The Billy Graham Rapid Response Team (BG-RRT) deployed two Mobile Ministry Centers Thursday morning from its Charlotte, North Carolina, headquarters, bound for southwest Florida following Hurricane Ian’s landfall. The storm struck shortly after 3 p.m. Wednesday with winds exceeding 140 miles per hour.
Florida Gov. Ron DeSantis described the Category 4 hurricane’s impact on the Sunshine State as “basically a 500-year flood event” with more than 2.5 million power outages reported in the state. Lee County Sheriff Carmine Marceno has estimated storm-related fatalities in his county in the “hundreds.”
“We know that Hurricane Ian is one of the strongest storms in Florida’s history,” said Josh Holland, international director of the BG-RRT. “As we learn of its magnitude, our hearts are heavy and we are earnestly praying for the people in the path of this hurricane. We are sending our crisis-trained chaplains to provide emotional and spiritual support during this time of crisis.”
RRT chaplains are expected to be ministering in storm-stricken areas by Friday with as many as 20 chaplains on site by Monday. Multiple deployments are expected over the next several months.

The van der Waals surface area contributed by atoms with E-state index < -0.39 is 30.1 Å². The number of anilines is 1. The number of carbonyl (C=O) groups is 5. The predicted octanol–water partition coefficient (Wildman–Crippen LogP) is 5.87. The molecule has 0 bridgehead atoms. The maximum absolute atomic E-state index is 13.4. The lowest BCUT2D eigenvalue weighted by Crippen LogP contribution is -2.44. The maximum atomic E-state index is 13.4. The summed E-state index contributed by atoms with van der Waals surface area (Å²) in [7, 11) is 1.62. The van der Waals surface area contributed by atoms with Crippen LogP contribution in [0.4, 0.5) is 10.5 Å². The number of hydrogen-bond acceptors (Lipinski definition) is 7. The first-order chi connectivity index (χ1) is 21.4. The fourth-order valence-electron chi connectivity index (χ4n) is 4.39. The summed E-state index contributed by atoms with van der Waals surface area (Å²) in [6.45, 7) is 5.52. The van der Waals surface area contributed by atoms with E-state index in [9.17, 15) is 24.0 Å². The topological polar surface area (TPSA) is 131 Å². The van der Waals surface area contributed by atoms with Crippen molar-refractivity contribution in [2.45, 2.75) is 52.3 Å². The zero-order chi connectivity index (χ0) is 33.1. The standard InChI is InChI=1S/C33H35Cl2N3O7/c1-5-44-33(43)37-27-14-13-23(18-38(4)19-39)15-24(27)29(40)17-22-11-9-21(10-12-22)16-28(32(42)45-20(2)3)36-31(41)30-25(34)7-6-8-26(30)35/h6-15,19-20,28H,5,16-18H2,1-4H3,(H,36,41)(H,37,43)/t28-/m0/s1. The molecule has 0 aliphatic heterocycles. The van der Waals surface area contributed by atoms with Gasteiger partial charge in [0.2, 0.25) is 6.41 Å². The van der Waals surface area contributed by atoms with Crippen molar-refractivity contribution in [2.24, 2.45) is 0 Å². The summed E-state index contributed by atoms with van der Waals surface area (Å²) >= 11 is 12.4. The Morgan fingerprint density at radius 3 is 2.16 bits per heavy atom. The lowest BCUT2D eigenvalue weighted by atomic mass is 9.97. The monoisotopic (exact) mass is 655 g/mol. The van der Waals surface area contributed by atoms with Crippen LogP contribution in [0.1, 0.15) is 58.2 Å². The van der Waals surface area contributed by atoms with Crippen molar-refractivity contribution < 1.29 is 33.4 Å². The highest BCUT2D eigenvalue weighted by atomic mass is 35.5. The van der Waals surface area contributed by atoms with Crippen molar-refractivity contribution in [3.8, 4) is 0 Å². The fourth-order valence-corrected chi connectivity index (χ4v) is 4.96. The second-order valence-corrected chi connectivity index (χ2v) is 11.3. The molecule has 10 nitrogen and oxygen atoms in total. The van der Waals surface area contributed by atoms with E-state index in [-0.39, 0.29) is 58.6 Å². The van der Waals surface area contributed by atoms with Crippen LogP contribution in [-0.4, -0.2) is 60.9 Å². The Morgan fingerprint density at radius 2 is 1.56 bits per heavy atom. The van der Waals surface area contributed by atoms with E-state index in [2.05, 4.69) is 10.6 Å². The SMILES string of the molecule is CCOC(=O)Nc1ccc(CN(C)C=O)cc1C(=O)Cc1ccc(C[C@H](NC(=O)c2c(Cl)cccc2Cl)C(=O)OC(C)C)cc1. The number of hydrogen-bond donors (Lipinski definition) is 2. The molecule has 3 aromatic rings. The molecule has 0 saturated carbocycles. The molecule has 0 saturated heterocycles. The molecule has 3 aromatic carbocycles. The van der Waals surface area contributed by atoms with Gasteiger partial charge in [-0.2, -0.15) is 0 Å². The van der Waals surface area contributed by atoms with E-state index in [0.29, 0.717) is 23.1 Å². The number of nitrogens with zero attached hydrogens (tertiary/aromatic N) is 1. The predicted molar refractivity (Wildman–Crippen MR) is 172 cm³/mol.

Speaking to Greta Van Susteren on NewsMax TV Wednesday evening, Franklin Graham, president of the Billy Graham Evangelistic Association and Samaritan’s Purse, said deployments to Georgia and South Carolina are likely even as the hurricane had been downgraded to a tropical storm by Thursday morning.
“We certainly pray for the [Florida] governor and lieutenant governor and all the first responders,” Franklin told Susteren. “They’ve got a huge job on their hands. And they need our prayers.”
Franklin said in the coming days that Samaritan’s Purse would also be deploying shower trailers, food trucks and other tools, generators and machinery to help residents remove fallen trees off their homes and clean out their flooded residences.
“We’ll be going in the Ft. Myers area,” Franklin said. “There are several churches we’ve worked with in the past. And that’s probably where we’ll start.”
Forecasters warn of tropical-storm force winds and life-threatening storm surge through Friday along the coasts of northeastern Florida, Georgia and South Carolina.
Hurricane Ian is tied with 2004’s Hurricane Charley as the fourth-strongest hurricane ever to hit Florida.